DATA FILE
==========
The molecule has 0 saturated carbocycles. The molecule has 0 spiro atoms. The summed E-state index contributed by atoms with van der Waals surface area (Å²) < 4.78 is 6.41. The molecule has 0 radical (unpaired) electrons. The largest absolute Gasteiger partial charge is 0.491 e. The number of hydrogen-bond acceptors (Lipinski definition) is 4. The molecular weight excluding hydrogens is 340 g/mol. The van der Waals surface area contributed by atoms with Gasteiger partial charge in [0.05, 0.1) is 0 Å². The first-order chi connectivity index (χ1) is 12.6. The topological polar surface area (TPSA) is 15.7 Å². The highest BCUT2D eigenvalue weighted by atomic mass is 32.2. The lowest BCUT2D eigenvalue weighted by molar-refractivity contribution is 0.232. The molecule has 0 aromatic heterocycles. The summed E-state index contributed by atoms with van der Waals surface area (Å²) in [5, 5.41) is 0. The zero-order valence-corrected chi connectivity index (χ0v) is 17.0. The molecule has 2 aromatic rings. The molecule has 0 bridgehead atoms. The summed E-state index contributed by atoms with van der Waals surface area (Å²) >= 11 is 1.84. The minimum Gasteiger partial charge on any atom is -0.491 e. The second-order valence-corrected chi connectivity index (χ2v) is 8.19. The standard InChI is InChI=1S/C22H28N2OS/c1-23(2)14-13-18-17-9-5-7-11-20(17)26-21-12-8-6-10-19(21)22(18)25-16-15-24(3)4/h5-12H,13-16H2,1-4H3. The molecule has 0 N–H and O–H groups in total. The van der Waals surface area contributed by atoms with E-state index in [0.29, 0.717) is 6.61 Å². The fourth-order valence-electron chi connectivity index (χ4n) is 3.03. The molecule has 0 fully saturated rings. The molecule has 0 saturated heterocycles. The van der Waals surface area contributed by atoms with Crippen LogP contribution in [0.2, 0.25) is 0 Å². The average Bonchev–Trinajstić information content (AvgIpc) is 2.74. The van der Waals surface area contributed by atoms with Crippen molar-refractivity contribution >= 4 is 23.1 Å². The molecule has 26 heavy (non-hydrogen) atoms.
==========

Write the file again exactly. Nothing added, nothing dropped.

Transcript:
The molecule has 0 saturated carbocycles. The molecule has 0 spiro atoms. The summed E-state index contributed by atoms with van der Waals surface area (Å²) < 4.78 is 6.41. The molecule has 0 radical (unpaired) electrons. The largest absolute Gasteiger partial charge is 0.491 e. The number of hydrogen-bond acceptors (Lipinski definition) is 4. The molecular weight excluding hydrogens is 340 g/mol. The van der Waals surface area contributed by atoms with Gasteiger partial charge in [0.05, 0.1) is 0 Å². The first-order chi connectivity index (χ1) is 12.6. The topological polar surface area (TPSA) is 15.7 Å². The highest BCUT2D eigenvalue weighted by atomic mass is 32.2. The lowest BCUT2D eigenvalue weighted by molar-refractivity contribution is 0.232. The molecule has 0 aromatic heterocycles. The summed E-state index contributed by atoms with van der Waals surface area (Å²) in [5, 5.41) is 0. The zero-order valence-corrected chi connectivity index (χ0v) is 17.0. The molecule has 2 aromatic rings. The molecule has 0 bridgehead atoms. The summed E-state index contributed by atoms with van der Waals surface area (Å²) >= 11 is 1.84. The minimum Gasteiger partial charge on any atom is -0.491 e. The second-order valence-corrected chi connectivity index (χ2v) is 8.19. The standard InChI is InChI=1S/C22H28N2OS/c1-23(2)14-13-18-17-9-5-7-11-20(17)26-21-12-8-6-10-19(21)22(18)25-16-15-24(3)4/h5-12H,13-16H2,1-4H3. The molecule has 0 N–H and O–H groups in total. The van der Waals surface area contributed by atoms with E-state index in [0.29, 0.717) is 6.61 Å². The fourth-order valence-electron chi connectivity index (χ4n) is 3.03. The molecule has 0 fully saturated rings. The molecule has 0 saturated heterocycles. The van der Waals surface area contributed by atoms with Crippen LogP contribution in [0.2, 0.25) is 0 Å². The average Bonchev–Trinajstić information content (AvgIpc) is 2.74. The van der Waals surface area contributed by atoms with Crippen molar-refractivity contribution >= 4 is 23.1 Å². The molecule has 26 heavy (non-hydrogen) atoms.